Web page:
First Line: "For Jim Qwilleran, veteran journalist, it was one of the most appalling moments of his career."
Summary: Qwilleran has made a decision. He needs a break from city life and all that it entails. He is going to use some vacation and take a leave of absence and spend three months up north. He has an aunt, well she's not really an aunt, but a friend of his mother's that he calls Aunt Fanny. She has a cabin up north that she will let him use. His friend, Arch Riker, thinks he's crazy and wonders what he will do up there. Qwill has some ideas for a book and intends to spend his days writing.
Aunt Fanny is eccentric. She has a deep voice and usually dresses flamboyantly. Qwilleran hasn't seen her in forty years and she is overjoyed to see him.
Aunt Fanny's cabin is more rustic than Qwilleran expected, but he and the cats will make the best of it. Right away strange things begin happening. The cats stare out the window toward a spot on the beach that looks like a grave. Qwill is awakened in the middle of the night by what sounds like loud footsteps on his roof. One day he returns to the cabin and catches a whiff of pipe smoke inside and finds a few small things missing. As he tries to get to know the locals and discover if anyone else has noticed odd occurrences, he is met by closed lips and blank stares.
When a local artisan is found dead in his workshop, Qwilleran realizes something strange is going on.
My thoughts: This story is full of quirky characters and strange occurrences.
Jim Qwilleran is tired of city life and the crime, pollution and noise that accompany it. Qwilleran was married, but is now a confirmed bachelor and mostly prefers it that way. He has his habits and routines and his cats. He rarely cooks, preferring to visit nearby establishments for sustenance. However, he always feeds his cats meat, whether fresh or canned. He has recently been writing restaurant reviews for the Daily Fluxion, which was a definite step down for him. He has been spending time with Rosemary, who is much older than he is, but she is good company. I like Qwilleran. His life is predictable and he likes it that way. So, it is a bit unsettling when he decides to leave the city and go up north for a few months.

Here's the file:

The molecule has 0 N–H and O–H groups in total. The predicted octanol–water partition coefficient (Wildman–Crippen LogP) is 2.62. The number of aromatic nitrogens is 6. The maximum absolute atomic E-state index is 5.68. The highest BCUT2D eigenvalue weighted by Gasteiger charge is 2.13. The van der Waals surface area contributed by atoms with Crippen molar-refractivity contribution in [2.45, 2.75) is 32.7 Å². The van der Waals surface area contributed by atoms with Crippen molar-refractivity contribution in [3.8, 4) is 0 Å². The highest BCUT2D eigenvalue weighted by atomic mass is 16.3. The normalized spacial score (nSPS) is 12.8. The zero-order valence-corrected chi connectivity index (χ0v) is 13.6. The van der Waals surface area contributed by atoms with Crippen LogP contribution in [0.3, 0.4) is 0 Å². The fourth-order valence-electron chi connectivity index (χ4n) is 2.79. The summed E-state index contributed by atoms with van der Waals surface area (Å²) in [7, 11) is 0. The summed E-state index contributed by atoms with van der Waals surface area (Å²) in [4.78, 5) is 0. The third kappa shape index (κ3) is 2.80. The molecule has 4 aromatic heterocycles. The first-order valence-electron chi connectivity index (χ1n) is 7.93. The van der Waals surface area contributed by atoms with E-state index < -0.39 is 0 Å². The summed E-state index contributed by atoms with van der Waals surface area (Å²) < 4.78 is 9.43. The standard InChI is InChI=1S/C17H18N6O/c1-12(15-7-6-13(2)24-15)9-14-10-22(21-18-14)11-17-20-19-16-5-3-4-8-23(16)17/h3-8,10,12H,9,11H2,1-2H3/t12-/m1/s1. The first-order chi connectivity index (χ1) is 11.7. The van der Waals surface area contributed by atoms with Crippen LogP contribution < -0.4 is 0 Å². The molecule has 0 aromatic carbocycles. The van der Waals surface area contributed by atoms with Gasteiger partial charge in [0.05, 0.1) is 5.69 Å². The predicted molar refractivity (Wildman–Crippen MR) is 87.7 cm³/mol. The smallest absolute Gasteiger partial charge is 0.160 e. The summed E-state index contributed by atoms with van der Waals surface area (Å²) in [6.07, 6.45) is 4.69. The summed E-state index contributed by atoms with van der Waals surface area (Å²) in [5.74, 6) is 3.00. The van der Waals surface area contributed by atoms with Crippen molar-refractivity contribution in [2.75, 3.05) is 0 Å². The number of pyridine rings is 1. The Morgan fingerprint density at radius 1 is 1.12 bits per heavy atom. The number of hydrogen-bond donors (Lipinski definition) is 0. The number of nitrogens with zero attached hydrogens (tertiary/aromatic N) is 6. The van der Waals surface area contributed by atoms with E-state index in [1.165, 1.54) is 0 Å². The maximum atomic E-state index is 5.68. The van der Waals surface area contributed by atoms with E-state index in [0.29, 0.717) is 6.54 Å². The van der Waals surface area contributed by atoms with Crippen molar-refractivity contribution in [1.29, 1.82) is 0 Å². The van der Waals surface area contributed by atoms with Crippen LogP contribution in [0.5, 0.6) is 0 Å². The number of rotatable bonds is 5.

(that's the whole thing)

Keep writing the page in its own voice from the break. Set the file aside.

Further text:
It is even more unsettling when he meets Aunt Fanny. She is eccentric and has a hard time staying focused. Then there is Tom, who seems to be her right-hand man. But he is quiet and slow and a little creepy. Sometimes he just shows up inside the cabin. Aunt Fanny says nobody locks there doors here. Many of the locals are a little strange and not very friendly. Qwill's nerves are on edge and he can't decide if his mind is playing tricks on him or strange things are really happening.
It is not until halfway through the book that the murder occurs, but then the mystery intensifies. It was a good mystery with a twist. As usual, Koko the cat, knows who the murderer is before Qwill does and tries to alert him. I enjoy the way the cats are involved. They always have some means by which they try to point something out to Qwill. It is not magic, but something like flipping a light switch or opening a book to a certain page, or playing Brahms.
There was a fortune teller in this story, but she wasn't taken seriously. She was a resident of the town up north and tried to tell everyone's fortune whether they wanted her to or not.
This is an enjoyable addition to the series and I look forward to the next installment.
"On the other hand, Aunt Fanny had mentioned nothing about comforts and conveniences. Qwilleran liked an extra-long bed, deep lounge chairs, good reading lamps, a decent refrigerator, plenty of hot water, and trouble-free plumbing."
"The little old lady who answered the doorbell was undoubtedly Aunt Fanny: a vigorous eighty-nine, tiny but taut with energy. Her white, powdery, wrinkled face wore two slashes of orange lipstick and glasses that magnified her eyes."